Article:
A chemical compound that has been used as arrow poison could one day be part of a male birth control pill.

Despite its history being harvested from African plants to stop an enemy’s heart with the shot of a bow, ouabain is also a steroid that the human body naturally produces. But men with high levels of ouabain have been found to be less fertile — and that’s where new research comes in. Scientists have created an ouabain derivative that stays away from the heart and instead slows down sperm and prevents them from fertilizing an egg, potentially opening up a new method of birth control for men.

Their compound didn’t have any side effects when they tested it on mice, according to a study in the Journal of Medicinal Chemistry.

“There is an enzyme … in the sperm that enables the sperm to swim and carry out the flagellar motion that it needs to penetrate the egg,” researcher Gunda Georg explained to International Business Times about the discovery. The new compound inhibits that enzyme. “It kind of paralyzes the sperm and the sperm can no longer move forward and can no longer fertilize the egg.”

World Health Organization numbers suggest men lose fertility when sperm have less than 50 percent motility and, the study says, the ouabain derivative puts motility below that threshold.

But it is a reversible effect. According to the study, the ouabain compound does not affect the cells in testicles that create sperm, so the men would be able to generate new, healthy sperm down the road.

Georg, who is at the University of Minnesota, said the reversibility of the potential birth control treatment and the lack of side effects are key to making the discovery a viable choice for men, who currently pick between condoms and vasectomies.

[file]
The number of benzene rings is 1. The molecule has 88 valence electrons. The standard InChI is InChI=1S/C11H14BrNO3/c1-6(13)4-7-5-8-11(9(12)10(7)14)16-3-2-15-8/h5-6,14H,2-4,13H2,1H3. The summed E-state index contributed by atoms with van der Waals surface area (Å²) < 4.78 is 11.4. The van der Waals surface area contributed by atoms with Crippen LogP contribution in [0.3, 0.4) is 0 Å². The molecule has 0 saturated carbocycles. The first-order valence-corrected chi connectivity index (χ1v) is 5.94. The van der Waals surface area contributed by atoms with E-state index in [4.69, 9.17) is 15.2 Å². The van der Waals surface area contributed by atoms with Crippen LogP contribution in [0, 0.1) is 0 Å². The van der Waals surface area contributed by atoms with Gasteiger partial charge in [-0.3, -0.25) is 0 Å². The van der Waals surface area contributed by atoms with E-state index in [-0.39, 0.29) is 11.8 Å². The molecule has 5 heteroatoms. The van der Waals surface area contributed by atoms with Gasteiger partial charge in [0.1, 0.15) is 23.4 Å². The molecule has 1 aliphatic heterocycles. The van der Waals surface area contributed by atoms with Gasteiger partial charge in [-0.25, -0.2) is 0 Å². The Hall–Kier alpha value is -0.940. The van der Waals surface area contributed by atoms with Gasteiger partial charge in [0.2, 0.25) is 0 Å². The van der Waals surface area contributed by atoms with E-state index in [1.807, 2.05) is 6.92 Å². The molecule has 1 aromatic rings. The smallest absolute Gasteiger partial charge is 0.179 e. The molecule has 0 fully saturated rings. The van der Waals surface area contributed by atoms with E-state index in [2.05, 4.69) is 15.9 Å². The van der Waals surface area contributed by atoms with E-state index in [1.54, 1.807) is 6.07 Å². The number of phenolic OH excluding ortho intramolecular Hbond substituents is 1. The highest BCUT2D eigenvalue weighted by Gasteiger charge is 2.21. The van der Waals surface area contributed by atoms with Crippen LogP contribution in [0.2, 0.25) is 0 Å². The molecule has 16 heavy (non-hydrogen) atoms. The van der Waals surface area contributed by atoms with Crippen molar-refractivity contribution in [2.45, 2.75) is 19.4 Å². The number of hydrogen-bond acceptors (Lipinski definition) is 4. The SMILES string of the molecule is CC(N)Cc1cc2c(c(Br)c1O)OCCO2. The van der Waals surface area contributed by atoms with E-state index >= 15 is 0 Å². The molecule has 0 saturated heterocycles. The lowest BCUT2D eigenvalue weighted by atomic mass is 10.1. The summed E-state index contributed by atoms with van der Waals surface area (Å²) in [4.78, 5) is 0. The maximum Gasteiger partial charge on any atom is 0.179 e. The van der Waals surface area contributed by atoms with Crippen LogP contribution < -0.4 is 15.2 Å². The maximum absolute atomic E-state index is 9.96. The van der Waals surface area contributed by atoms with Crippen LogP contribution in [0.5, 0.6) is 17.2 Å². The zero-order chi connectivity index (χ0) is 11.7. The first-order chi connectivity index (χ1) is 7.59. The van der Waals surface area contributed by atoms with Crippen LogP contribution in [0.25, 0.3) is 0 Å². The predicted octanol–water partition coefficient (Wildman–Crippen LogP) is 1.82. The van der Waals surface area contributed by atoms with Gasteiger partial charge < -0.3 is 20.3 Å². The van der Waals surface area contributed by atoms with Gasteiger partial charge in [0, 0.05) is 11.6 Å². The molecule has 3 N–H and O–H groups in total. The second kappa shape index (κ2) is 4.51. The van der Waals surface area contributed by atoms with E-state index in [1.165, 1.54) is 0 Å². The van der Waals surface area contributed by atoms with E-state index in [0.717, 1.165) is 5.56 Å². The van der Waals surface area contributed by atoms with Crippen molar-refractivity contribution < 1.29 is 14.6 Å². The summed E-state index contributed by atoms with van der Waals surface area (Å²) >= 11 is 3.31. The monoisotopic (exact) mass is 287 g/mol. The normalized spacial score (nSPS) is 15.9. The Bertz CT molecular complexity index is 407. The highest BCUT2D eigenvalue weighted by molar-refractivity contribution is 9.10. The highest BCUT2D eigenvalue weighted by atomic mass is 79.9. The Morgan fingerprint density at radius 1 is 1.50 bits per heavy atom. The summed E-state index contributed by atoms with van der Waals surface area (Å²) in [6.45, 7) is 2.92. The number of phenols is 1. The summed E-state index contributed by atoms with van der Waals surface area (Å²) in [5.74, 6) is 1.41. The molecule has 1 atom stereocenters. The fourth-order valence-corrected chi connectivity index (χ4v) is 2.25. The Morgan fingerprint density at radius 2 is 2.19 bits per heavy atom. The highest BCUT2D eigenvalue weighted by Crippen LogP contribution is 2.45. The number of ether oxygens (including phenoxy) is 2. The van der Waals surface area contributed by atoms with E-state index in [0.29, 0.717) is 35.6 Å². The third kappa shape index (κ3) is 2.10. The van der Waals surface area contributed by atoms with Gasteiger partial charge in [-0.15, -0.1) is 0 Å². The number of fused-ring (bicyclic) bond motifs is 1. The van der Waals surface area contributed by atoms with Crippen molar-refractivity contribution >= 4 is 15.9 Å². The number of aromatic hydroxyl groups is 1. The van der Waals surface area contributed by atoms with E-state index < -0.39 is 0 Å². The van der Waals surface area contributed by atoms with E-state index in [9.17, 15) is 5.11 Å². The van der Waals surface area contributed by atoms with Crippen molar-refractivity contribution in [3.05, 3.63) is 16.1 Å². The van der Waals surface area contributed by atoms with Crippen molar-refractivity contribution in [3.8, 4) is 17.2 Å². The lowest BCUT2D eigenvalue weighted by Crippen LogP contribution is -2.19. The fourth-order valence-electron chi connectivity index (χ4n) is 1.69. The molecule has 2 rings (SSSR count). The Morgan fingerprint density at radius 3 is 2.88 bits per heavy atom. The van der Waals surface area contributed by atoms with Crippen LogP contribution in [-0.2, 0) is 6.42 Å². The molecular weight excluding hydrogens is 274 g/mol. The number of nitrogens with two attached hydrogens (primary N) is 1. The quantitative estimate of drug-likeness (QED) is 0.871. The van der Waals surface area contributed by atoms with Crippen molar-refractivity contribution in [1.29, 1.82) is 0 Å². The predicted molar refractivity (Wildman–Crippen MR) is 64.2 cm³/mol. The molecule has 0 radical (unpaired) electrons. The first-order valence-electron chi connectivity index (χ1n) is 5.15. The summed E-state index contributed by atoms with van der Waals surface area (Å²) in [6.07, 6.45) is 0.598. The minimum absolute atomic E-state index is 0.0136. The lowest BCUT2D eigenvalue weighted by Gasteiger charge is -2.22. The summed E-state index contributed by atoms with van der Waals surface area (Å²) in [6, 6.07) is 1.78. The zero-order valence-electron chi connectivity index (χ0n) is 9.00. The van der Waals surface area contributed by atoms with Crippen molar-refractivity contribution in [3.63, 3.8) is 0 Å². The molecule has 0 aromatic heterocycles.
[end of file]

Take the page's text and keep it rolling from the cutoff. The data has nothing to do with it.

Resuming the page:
“It has to be effective and reversible, it has to be cheap, no side effects,” she said. “Some women can’t take the pill, so then couples can decide what to do and it gives men more options.”

The American Chemical Society, which publishes the journal, explained that at low levels ouabain is used to regulate blood pressure or treat cardiac patients, but in higher doses can damage the heart. That’s why the researchers had to manipulate the steroid and create a derivative of it.

The team tested their compound on isolated cells and found it only sought out its intended target.

“Unintended pregnancies have been on the rise in the past years and their management represents a priority and a challenge for any public health program,” according to the study. “Many of these pregnancies end in elective abortions and are frequently associated with physical and emotional complications and high economical costs. It is clear that developing safe, effective and reversible methods of contraception are needed to enhance birth control options.”

But much of the burden falls on women.

“Hopefully one day we’ll really get there and can provide these additional options for birth control,” Georg said.